By B.G. YOVOVICH, a business writer who lives in Chicago
Ingram explained that, early in his career, he had done work in the computer arena.
"I have kept computers as a hobby and try to keep up on things," said the S&P exec, who is planning to install and learn how to use the Linux operating system on the machine.
In an analogous way, Ingram's penchant for hands-on involvement has had counterparts in his work life, including precomputer examples that foreshadow his current ERM involvement.
For instance, in the late 1970s and early 1980s, Ingram worked on ERM-precusor financial management systems that were attempting to allocate capital, to manage return on risk and to develop pricing based on those risks.
"We were doing this even before PCs existed," recalled Ingram. "We used a back-of-the-envelope risk model, and the year before Lotus 1-2-3 came out, I was using paper spreadsheets to do what-ifs. Boy, was I glad when the software became available."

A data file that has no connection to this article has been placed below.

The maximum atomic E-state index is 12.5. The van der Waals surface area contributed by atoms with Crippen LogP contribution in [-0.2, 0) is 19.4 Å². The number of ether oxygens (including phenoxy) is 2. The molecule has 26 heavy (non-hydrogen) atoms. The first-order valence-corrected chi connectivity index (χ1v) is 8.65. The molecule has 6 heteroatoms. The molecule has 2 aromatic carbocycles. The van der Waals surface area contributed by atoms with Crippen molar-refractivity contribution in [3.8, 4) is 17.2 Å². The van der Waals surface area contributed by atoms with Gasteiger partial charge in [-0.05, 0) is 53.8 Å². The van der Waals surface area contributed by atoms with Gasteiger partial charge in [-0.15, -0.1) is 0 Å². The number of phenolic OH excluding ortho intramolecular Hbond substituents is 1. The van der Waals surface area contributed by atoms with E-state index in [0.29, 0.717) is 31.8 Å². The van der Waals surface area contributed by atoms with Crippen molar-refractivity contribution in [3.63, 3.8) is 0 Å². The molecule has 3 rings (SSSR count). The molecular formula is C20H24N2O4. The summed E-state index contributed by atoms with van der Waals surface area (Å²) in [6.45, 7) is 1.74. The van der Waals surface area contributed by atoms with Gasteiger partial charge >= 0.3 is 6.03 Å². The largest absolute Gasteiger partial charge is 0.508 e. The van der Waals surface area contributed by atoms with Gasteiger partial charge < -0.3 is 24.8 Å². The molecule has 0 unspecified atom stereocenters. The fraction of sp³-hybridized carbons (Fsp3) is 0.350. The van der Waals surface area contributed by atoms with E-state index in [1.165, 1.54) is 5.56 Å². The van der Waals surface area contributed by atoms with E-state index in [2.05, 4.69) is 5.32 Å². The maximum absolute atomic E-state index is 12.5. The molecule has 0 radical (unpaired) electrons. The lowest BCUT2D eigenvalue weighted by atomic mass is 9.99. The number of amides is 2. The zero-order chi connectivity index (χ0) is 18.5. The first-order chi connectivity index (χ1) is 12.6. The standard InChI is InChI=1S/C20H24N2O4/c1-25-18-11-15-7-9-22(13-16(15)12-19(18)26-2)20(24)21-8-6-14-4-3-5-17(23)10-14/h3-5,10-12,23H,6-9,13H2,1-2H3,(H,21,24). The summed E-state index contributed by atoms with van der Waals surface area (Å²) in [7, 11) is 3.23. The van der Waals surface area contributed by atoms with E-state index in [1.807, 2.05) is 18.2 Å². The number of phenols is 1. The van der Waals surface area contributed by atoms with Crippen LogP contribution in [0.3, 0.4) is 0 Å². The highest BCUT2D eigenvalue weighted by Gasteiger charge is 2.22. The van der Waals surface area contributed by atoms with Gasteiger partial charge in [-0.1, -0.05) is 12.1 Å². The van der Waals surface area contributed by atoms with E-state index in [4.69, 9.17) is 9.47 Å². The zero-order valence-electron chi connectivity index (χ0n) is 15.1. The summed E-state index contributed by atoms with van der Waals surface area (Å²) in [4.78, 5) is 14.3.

Of course, there have been a lot of other changes in the many years since those early efforts, including recent lessons about ERM that have emerged from the very process of putting together the S&P methodology.
"We spent a couple of months talking to people, and we put together a preliminary vision of an ERM structure. Then we refined it based on feedback," said Ingram. "The biggest changes were in the part of that (that) focuses on emerging risks--or what might be called the unknown unknowns."
Another important issue involved dealing with the tension between the role of ERM in risk control versus the strategic management of risk, according to Ingram.
"The goal of ERM is not necessarily to eliminate risk, but to help everyone to agree on how much and which risk the company wants to keep," he said.
September 15, 2008
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